Triluminos LED edge-lighting, based on quantum-dot technology, extends a television’s colour gamut for richer, deeper hues. It may sound like marketing hyperbole, but it works exceptionally well. See also: Group test: what's the best TV?
The KDL-40W905A looks pretty spectacular too. With an aluminium hairline-finish bezel and diamond-cut edging, the design is unapologetically opulent. A chromed loop pedestal adds additional polish. The model is also available as the 46-inch KDL-46W905A and 55-inch KDL-55W905A. Take a look at our Sony KDL-46HX853 review too.
Connections include four HDMIs, SCART and component, a trio of USBs, an optical digital audio output and ethernet. Wi-Fi is also built-in.
There’s a choice of either Freeview HD or DVB-S2 satellite tuner. Two remote controls are supplied; a standard IR job and a simplified Bluetooth zapper which cunningly contains an NFC (Near Field Communications) chip, used to facilitate Miracast streaming from suitably equipped Google smartphones.
The screen’s picture prowess owes much to the latest iteration of Sony’s X-Reality Pro processing engine, which contains an updated database of content algorithms. This helps keep details crisp, and make textures more convincing. The set’s black level performance is also outstanding. Backlight uniformity is good.
The set sports the XR 800Hz iteration of Sony’s Motionflow process. Unlike rival picture image interpolation techniques, such as Panasonic’s IFC (Intelligent Frame Creation) or Samsung’s Motion Plus, this Sony solution doesn’t introduce a swathe of unwanted motion artefacts.
Select Smooth or Standard settings and details are kept crisp and clean.
The extended colour gamut makes the screen particularly suitable to X.V.Color sources, such as Sony’s soon to launch Mastered in 4K Blu-ray titles, all of which have extended colour space, along with certain camcorders and graphics cards.
However the important point to note is that this Triluminos display doesn’t require an X.V.Color source to deliver bold, exciting colours. Even with regular Blu-rays and HD content, reds are more sanguine, and greens more fulsome than is the norm on an LED-backlit LCD TV. This TV’s colour character is rather closer to what you might expect of a plasma display.
Sony has reworked its user interface for 2013. The familiar XrossMediaBar has been retired, in favour of a cleaner menu tree with graphical flourishes.
It’s intuitive to use, offering quick access to TV, Applications (IPTV services and games), Connected Devices and Settings. TV listings can be perused via the standard Freeview EPG, or selected from a scrolling list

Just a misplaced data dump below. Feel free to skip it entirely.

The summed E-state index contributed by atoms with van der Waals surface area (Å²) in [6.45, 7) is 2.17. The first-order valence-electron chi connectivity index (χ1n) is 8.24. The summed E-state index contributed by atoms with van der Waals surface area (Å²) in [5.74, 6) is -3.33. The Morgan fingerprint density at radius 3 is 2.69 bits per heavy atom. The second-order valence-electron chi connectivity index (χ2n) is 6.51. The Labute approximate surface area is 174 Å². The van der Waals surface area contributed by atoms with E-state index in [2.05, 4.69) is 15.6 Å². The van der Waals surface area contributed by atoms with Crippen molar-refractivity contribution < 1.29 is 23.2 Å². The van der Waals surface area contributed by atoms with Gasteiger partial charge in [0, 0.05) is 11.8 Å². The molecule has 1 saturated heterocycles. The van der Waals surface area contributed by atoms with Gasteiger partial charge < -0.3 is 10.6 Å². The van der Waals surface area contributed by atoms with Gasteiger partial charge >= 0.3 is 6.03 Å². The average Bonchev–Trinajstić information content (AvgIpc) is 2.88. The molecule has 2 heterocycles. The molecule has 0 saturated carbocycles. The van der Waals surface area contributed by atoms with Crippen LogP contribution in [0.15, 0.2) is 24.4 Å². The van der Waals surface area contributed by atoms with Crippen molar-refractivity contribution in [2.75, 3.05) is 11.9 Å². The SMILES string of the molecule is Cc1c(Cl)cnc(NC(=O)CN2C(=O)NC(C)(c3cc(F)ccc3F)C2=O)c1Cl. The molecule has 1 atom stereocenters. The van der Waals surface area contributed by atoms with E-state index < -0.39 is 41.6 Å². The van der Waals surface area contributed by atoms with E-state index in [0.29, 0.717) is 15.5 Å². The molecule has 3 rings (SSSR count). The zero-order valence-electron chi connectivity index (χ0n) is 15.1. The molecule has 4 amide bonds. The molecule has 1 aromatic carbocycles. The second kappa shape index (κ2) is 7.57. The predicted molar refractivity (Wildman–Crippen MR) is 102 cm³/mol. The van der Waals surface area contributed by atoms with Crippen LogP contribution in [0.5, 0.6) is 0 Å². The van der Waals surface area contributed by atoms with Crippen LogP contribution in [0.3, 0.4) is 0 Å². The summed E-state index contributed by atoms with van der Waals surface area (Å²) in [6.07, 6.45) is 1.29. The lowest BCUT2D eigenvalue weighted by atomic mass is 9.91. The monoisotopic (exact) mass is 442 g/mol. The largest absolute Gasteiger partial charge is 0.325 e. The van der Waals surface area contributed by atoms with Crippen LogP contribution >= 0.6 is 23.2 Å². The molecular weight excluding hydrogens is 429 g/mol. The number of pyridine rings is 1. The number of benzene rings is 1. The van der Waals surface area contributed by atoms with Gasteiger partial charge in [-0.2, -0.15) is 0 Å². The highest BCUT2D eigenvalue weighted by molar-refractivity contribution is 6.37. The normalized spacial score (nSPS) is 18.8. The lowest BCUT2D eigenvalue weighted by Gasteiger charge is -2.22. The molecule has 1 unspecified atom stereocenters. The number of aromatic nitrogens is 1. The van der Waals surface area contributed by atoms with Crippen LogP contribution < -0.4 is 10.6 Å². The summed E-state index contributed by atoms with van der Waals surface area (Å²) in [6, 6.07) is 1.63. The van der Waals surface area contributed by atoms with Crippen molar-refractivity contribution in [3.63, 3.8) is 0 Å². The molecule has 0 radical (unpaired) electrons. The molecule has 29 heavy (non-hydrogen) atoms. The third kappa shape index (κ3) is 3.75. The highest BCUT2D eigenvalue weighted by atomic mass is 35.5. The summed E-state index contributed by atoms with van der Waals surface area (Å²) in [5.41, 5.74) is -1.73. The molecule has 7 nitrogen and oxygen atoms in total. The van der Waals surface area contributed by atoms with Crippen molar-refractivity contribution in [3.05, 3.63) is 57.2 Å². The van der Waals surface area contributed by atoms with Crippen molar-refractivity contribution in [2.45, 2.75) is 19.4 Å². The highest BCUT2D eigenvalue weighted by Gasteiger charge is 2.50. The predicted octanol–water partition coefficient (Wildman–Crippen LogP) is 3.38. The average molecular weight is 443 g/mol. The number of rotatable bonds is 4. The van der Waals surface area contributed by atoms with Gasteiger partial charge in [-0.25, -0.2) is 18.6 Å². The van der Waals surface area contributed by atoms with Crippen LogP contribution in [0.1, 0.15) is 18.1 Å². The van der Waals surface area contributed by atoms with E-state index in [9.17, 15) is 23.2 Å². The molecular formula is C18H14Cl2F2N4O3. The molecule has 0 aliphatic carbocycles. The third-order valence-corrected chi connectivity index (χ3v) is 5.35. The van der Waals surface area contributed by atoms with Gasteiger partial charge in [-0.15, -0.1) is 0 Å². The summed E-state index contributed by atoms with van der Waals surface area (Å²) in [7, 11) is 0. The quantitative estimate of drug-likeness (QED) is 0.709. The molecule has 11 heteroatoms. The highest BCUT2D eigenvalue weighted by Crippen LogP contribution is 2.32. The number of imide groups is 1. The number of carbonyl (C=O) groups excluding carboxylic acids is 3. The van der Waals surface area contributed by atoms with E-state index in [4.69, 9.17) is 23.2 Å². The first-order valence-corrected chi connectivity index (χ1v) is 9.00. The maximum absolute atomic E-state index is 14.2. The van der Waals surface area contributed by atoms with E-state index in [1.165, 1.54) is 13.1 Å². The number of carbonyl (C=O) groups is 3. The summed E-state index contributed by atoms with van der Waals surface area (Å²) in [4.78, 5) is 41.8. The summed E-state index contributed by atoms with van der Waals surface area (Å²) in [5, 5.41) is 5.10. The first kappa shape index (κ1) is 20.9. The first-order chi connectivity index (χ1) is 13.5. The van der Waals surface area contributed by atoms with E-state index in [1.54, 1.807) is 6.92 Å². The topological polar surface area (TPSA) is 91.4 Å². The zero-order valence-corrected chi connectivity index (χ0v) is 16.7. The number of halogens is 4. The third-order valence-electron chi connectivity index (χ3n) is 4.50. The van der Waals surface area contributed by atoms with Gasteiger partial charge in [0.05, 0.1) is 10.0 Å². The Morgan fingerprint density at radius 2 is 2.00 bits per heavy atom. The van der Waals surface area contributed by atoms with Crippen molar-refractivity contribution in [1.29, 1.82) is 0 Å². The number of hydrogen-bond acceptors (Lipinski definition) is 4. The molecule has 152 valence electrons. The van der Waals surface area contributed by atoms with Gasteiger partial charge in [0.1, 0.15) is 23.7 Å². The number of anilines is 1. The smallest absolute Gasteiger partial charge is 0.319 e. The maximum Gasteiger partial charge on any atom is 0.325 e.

There’s a wide range of streaming IPTV on tap, including Sony’s own movie rental and music subscription services, BBC iPlayer and Demand 5, LoveFilm, Netflix, Sony Entertainment TV, Crackle, YouTube, Blinkkx and DailyMotion.
However, it’s a little disappointing that this channel selection hasn’t really grown over the past year.
At least this year has seen a widening of Sony’s file support. Now, regardless of whether you’re playing files from USB media or across a LAN, the set will play all popular codecs and containers, including MKV (once an Achilles heel for Sony’s TV media players).
The screen is 3D-ready, and uses Active Shutter rather than Passive technology. Two pairs of shuttering spex, which are compatible with the RF 3D standard, are supplied. These glasses are interchangeable with other RF 3D shuttering glasses from the likes of Panasonic and Samsung.
While they’re not particularly comfortable over prescription spectacles, full-HD 3D images appear clean and bright, with only occasional crosstalk.
Smartphone and tablet integration works well, and has been optimized for the Sony Xperia Z. NFC pairing really simplifies screen mirroring, although you can hard-tether if you prefer.
The set’s lack of a second tuner is a shame though, as it limits what you can achieve with a second screen. That said, Sony’s TV SideView app, which comprises offers searchable off-screen EPG, is pretty good.
The KDL-40W905A’s audio performance is above average, thanks to some clever engineering which has allowed Sony to shoehorn a long-duct speaker system into the chassis for meaningful midrange. Clarity and imaging are good for a flatscreen. Angled stereo drivers cleverly bounce audio off a little lip on the underside of the screen.